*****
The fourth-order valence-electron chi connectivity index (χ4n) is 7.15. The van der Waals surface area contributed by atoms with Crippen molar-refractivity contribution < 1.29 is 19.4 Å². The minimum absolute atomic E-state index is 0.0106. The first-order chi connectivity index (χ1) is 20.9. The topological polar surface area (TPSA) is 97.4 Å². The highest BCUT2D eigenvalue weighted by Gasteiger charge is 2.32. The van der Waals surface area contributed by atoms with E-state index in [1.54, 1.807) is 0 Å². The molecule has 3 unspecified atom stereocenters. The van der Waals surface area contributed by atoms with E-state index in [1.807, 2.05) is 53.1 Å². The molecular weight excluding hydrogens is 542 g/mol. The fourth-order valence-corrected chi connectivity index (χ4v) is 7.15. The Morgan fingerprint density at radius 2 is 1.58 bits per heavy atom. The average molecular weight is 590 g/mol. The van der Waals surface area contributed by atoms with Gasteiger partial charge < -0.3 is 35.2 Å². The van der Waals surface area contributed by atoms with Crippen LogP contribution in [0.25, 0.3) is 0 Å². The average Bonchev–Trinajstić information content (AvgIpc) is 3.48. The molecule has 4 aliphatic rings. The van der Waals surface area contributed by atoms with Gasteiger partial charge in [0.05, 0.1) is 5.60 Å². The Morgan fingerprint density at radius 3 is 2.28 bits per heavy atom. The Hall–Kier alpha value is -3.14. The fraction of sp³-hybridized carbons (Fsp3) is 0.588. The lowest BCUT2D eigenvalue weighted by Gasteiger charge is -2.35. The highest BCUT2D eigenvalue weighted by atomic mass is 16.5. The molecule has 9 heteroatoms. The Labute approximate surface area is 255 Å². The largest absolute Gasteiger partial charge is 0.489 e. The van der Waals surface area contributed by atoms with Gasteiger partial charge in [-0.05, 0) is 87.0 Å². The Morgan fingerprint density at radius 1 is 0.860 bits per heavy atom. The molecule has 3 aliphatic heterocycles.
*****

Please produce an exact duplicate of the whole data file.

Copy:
The fourth-order valence-electron chi connectivity index (χ4n) is 7.15. The van der Waals surface area contributed by atoms with Crippen molar-refractivity contribution < 1.29 is 19.4 Å². The minimum absolute atomic E-state index is 0.0106. The first-order chi connectivity index (χ1) is 20.9. The topological polar surface area (TPSA) is 97.4 Å². The highest BCUT2D eigenvalue weighted by Gasteiger charge is 2.32. The van der Waals surface area contributed by atoms with E-state index in [1.54, 1.807) is 0 Å². The molecule has 3 unspecified atom stereocenters. The van der Waals surface area contributed by atoms with E-state index in [1.807, 2.05) is 53.1 Å². The molecular weight excluding hydrogens is 542 g/mol. The fourth-order valence-corrected chi connectivity index (χ4v) is 7.15. The Morgan fingerprint density at radius 2 is 1.58 bits per heavy atom. The average molecular weight is 590 g/mol. The van der Waals surface area contributed by atoms with Gasteiger partial charge < -0.3 is 35.2 Å². The van der Waals surface area contributed by atoms with Crippen LogP contribution in [0.25, 0.3) is 0 Å². The average Bonchev–Trinajstić information content (AvgIpc) is 3.48. The molecule has 4 aliphatic rings. The van der Waals surface area contributed by atoms with Gasteiger partial charge in [0.05, 0.1) is 5.60 Å². The Morgan fingerprint density at radius 3 is 2.28 bits per heavy atom. The Hall–Kier alpha value is -3.14. The fraction of sp³-hybridized carbons (Fsp3) is 0.588. The lowest BCUT2D eigenvalue weighted by Gasteiger charge is -2.35. The highest BCUT2D eigenvalue weighted by atomic mass is 16.5. The molecule has 9 heteroatoms. The Labute approximate surface area is 255 Å². The largest absolute Gasteiger partial charge is 0.489 e. The van der Waals surface area contributed by atoms with Gasteiger partial charge in [-0.05, 0) is 87.0 Å². The Morgan fingerprint density at radius 1 is 0.860 bits per heavy atom. The molecule has 3 aliphatic heterocycles.